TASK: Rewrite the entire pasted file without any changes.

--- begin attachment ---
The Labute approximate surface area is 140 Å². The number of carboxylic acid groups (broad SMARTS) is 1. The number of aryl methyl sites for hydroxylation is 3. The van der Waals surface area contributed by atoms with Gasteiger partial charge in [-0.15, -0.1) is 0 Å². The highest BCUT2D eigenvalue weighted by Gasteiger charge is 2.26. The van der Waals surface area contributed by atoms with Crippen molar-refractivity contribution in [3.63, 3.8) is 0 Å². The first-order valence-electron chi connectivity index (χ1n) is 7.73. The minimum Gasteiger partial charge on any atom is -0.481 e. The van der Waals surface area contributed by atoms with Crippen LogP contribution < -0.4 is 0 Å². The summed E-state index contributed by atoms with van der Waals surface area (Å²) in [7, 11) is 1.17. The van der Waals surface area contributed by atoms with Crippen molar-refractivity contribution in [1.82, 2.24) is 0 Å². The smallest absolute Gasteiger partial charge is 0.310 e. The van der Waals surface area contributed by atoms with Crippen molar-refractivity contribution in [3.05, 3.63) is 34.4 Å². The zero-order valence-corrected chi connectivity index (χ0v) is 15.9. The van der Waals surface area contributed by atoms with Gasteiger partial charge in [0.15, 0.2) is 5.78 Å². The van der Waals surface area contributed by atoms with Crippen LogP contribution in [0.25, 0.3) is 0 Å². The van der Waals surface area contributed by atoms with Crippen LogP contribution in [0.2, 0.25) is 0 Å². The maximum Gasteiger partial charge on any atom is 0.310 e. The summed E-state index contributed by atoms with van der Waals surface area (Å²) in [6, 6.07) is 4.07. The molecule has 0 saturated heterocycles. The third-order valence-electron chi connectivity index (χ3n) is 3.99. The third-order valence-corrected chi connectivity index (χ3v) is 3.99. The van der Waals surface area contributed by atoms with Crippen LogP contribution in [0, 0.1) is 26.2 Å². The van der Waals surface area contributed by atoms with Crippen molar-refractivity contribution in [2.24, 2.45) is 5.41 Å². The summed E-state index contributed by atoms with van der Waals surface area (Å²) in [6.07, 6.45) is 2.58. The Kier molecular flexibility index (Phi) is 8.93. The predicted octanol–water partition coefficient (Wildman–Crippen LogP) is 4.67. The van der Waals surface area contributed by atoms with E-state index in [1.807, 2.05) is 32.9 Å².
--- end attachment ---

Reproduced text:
The Labute approximate surface area is 140 Å². The number of carboxylic acid groups (broad SMARTS) is 1. The number of aryl methyl sites for hydroxylation is 3. The van der Waals surface area contributed by atoms with Gasteiger partial charge in [-0.15, -0.1) is 0 Å². The highest BCUT2D eigenvalue weighted by Gasteiger charge is 2.26. The van der Waals surface area contributed by atoms with Crippen molar-refractivity contribution in [3.63, 3.8) is 0 Å². The first-order valence-electron chi connectivity index (χ1n) is 7.73. The minimum Gasteiger partial charge on any atom is -0.481 e. The van der Waals surface area contributed by atoms with Crippen LogP contribution < -0.4 is 0 Å². The summed E-state index contributed by atoms with van der Waals surface area (Å²) in [7, 11) is 1.17. The van der Waals surface area contributed by atoms with Crippen molar-refractivity contribution in [1.82, 2.24) is 0 Å². The smallest absolute Gasteiger partial charge is 0.310 e. The van der Waals surface area contributed by atoms with Crippen molar-refractivity contribution in [3.05, 3.63) is 34.4 Å². The zero-order valence-corrected chi connectivity index (χ0v) is 15.9. The van der Waals surface area contributed by atoms with Gasteiger partial charge in [0.15, 0.2) is 5.78 Å². The van der Waals surface area contributed by atoms with Crippen LogP contribution in [0.25, 0.3) is 0 Å². The van der Waals surface area contributed by atoms with Crippen LogP contribution in [0.2, 0.25) is 0 Å². The maximum Gasteiger partial charge on any atom is 0.310 e. The summed E-state index contributed by atoms with van der Waals surface area (Å²) in [6, 6.07) is 4.07. The molecule has 0 saturated heterocycles. The third-order valence-electron chi connectivity index (χ3n) is 3.99. The third-order valence-corrected chi connectivity index (χ3v) is 3.99. The van der Waals surface area contributed by atoms with Crippen LogP contribution in [0, 0.1) is 26.2 Å². The van der Waals surface area contributed by atoms with Crippen molar-refractivity contribution in [2.24, 2.45) is 5.41 Å². The summed E-state index contributed by atoms with van der Waals surface area (Å²) in [6.07, 6.45) is 2.58. The Kier molecular flexibility index (Phi) is 8.93. The predicted octanol–water partition coefficient (Wildman–Crippen LogP) is 4.67. The van der Waals surface area contributed by atoms with E-state index in [1.807, 2.05) is 32.9 Å².